Ishwariya Rajamohan

Ishwariya Rajamohan

Other 17th September 2018
Ishwariya Rajamohan


When I started exploring this topic a few months ago, I realised it was too big a question to answer without choosing one aspect to focus on. And when I narrowed it down to a better work-life balance for chefs, I again found that it wasn’t as simple as just reviewing our schedules.


We’ve all encountered, either personally or through the experiences of our colleagues, what a poor work-life balance can lead to. We match our personal rhythms with the kitchen - never stopping to breathe or to take stock of our lives, but simply pushing on to respond to whatever emergency calls our attention. One shift turns into a season, a whole year or even a decade of going through life without a clear vision.

In the meantime, we neglect other things that matter to us. Being conscious of this doesn’t always mean that we do something about it. We might be tempted to seek temporary relief from distractions like drugs or alcohol or even overwork. Some of us wait until we’re hit with that big wakeup call to react: we face burnout, an ultimatum from our partners, or our health takes a turn for the worse. Or we just wake up one day and realise we’re not cooking the kind of food we want to.


But it’s more than just a question of personal responsibility: the kitchen demands a loyalty from you that overtakes every other aspect of your life. It’s an unwritten rule: to both survive and succeed as a chef you are called to prioritise the cheflife over everything else. Along the way you give up some aspects of your individuality.

Boundaries blur at various levels: you lose the ability to tell where the kitchen ends and where you begin. You can’t detach yourself from your identity as a chef. You carry the daily stress in your body long after your shift has ended. You might even have trouble switching off your kitchen persona while communicating with loved ones at home.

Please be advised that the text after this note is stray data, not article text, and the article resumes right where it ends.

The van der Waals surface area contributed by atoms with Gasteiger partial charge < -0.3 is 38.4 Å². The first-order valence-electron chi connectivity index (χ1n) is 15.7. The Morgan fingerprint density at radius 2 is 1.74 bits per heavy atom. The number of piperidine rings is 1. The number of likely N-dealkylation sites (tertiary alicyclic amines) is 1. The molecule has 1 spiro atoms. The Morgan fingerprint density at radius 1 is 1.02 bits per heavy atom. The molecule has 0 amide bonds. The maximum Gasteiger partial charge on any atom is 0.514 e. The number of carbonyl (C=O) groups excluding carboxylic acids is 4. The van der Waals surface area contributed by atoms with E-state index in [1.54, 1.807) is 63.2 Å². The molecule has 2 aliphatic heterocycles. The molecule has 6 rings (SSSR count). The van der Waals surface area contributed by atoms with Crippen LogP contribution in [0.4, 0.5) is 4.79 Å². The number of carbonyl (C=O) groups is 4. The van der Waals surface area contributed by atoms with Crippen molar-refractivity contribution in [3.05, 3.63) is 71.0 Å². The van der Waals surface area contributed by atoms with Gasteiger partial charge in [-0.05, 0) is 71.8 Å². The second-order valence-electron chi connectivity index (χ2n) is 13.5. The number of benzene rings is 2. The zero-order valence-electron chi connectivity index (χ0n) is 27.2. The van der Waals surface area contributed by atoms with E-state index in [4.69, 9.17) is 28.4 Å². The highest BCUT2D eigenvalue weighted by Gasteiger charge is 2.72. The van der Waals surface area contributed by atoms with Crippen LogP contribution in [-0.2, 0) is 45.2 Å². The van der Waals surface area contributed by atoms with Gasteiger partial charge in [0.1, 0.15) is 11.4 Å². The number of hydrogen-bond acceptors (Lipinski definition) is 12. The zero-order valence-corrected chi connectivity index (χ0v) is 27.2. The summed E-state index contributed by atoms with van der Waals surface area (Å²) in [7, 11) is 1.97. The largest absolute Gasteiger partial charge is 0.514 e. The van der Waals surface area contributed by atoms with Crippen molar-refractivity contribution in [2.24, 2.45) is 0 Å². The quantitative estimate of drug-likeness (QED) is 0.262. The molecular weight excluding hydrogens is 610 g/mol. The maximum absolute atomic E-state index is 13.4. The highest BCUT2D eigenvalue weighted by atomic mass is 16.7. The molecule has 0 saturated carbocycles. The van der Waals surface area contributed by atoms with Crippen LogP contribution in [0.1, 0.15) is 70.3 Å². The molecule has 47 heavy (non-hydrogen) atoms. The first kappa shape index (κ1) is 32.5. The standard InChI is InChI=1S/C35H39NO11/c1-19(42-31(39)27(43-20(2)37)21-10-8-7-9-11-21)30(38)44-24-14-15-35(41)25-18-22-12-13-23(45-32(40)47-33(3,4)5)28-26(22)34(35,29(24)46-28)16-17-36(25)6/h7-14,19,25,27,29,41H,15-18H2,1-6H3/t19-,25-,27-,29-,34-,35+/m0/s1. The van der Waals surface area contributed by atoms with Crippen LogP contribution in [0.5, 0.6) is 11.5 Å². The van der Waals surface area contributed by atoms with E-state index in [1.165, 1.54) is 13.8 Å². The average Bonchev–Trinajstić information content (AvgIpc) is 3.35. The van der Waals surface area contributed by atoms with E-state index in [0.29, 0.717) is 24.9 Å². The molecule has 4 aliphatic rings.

You might know who you are as a chef, but who are you as a person?


Let’s begin by putting aside the quest of finding balance in the cheflife. That’s a burden you don’t need to carry, much less the guilt from constantly disappointing those you make commitments to. What if you were to shift the goalpost? How about simply seeking to become more ‘integrated’ - finding a little space for all the things that matter to you. Does that sound more doable, chef?

This is my recipe for a better cheflife:

Clarity: Step back, take a little time to get clear. Ask yourself:
What are the things that really matter to you?
Where are you now, with respect to those things? Where would you like to be?

Authenticity: You can use your answers to craft your vision for your life. Here you have to ask yourself: what kind of parent or wife or brother or friend do I want to show up as?

Sovereignty: What is the one small action you can take on an ongoing basis to get closer to that vision?


There’s a reason that I’ve linked this discussion on work-life balance to a ‘better cheflife’. Because when you show up whole and authentic, true to who you really are, honouring what really matters to you, it feeds back into your work in the kitchen. There’s no denying it. What it takes is for you to place as much importance in living an integrated life as you do on your career. I agree with you that it’s far from easy, but it’s no more complicated than that: it’s all about the intention.

You can choose to be the architect of your own life, chef.

(Ishwariya Rajamohan founded Love Letters to Chefs to help chefs navigate the challenges of the profession. It's about really seeing the human being who shows up to work in a chef's jacket. Her current focus is the #BetterCheflife project and the hashtag is being used on social media to promote the concept of a better work-life balance in our industry).


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